Wild dog trapper offers services
AN experienced dog-trapper, tired of wild dogs killing livestock in frenzied attacks has put up his hand to help Southern Downs landholders.
Peter Lincoln owns the Brisbane-based business Get Trapped, a major supplier to government agencies involved in pest control in Queensland and New South Wales.
This week he praised moves by the Southern Downs Regional Council to lift the bounty on wild dogs from $50 to $100.
He said the increase, which would help compensate land holders who trapped dogs, may have another benefit.
“I think the rise in bounty may also lure some professional or recreational shooters and trappers into the area to lend a hand,” Mr Lincoln said.
“There are some very experienced, very responsible shooters and trappers out there whose input could help make a difference.
“Having a wild dog problem is very stressful. It costs you sleep and time as well as money.
“So, many landholders may appreciate some outside help and support.”
Mr Lincoln said he was prepared to liaise with landholders interested in allowing recreational shooters or trappers on to their property.
He was also prepared to travel to properties to help those interested in learning more about setting wild dog traps.
“The wild dog problem is right across Queensland, and I know there are several shires that employ a full-time trapper to help keep on top of the problem,” Mr Lincoln said.
“As someone who has spent a lot of time in the Southern Downs area and west to Texas, I believe that concept could work there.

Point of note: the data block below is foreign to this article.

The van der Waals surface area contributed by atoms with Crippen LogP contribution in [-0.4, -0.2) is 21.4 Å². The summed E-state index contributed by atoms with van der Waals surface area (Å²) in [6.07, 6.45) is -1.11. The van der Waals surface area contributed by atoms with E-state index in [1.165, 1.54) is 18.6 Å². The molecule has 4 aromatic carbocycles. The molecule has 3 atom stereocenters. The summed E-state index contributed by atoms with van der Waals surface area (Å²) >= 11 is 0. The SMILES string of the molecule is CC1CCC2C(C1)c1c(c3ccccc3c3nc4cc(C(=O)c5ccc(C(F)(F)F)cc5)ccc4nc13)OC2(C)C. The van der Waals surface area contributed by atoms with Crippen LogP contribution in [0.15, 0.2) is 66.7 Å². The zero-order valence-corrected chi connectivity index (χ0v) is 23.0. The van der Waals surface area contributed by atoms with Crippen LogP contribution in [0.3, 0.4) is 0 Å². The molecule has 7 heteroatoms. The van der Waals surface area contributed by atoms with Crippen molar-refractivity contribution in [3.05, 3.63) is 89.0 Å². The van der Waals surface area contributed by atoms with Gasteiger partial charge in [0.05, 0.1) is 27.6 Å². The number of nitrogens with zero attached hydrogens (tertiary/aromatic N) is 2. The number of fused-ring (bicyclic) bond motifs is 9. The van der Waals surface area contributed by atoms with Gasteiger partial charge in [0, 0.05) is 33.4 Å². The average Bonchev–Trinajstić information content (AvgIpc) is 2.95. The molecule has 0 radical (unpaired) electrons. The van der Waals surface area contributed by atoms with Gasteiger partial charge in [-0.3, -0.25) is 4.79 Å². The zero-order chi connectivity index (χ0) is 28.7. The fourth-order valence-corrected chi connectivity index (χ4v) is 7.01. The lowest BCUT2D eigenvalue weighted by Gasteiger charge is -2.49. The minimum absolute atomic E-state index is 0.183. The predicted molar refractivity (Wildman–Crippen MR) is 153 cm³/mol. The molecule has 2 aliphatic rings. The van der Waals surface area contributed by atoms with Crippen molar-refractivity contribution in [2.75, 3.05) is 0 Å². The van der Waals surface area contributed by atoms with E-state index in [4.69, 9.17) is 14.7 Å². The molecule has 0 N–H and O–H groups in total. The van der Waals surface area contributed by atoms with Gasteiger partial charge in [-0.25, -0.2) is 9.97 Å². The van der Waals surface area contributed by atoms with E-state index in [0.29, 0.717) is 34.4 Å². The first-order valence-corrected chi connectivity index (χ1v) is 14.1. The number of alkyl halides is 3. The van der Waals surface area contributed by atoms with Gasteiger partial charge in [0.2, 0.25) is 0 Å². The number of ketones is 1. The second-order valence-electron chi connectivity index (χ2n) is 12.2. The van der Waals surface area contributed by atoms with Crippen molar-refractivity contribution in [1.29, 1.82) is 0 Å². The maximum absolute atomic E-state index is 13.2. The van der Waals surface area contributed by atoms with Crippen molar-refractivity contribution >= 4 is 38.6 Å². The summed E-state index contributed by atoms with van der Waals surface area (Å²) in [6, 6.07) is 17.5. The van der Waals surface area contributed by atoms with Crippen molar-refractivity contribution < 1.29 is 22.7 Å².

“But for the time being land holders are in the best position to trap on their own country.
“They know the land and they know where they have had dog problems.
“So, in many cases they just need to know a little more about setting traps.”
Mr Lincoln said Queensland was the only state where steel-jawed traps were still legal for dog-trapping. However, he said his preference was for rubber-jawed traps, which “held the animal better” and allowed for release if the “wrong” animal was caught.
He also recommended noose-style traps and a lure paste made from dog urine and anal glands.
The rise in bounty by the SDRC was just one of several proposals being pushed by landholders keen to combat the wild dog problem.
AgForce president Brent Finlay, who chairs the state wild dog committee, said a whole-shire approach using a range of control measures was critical to removing the wild dog problem.
To contact Mr Lincoln, email email@example.com or call 0421 630945.
Wild dogs are now 25% bigger than they were 30 years ago
On average they weigh 17.5kg
Wild dogs breed twice per year, dingoes breed once
Source: Australian Invasive Animals Co-operative Research Centre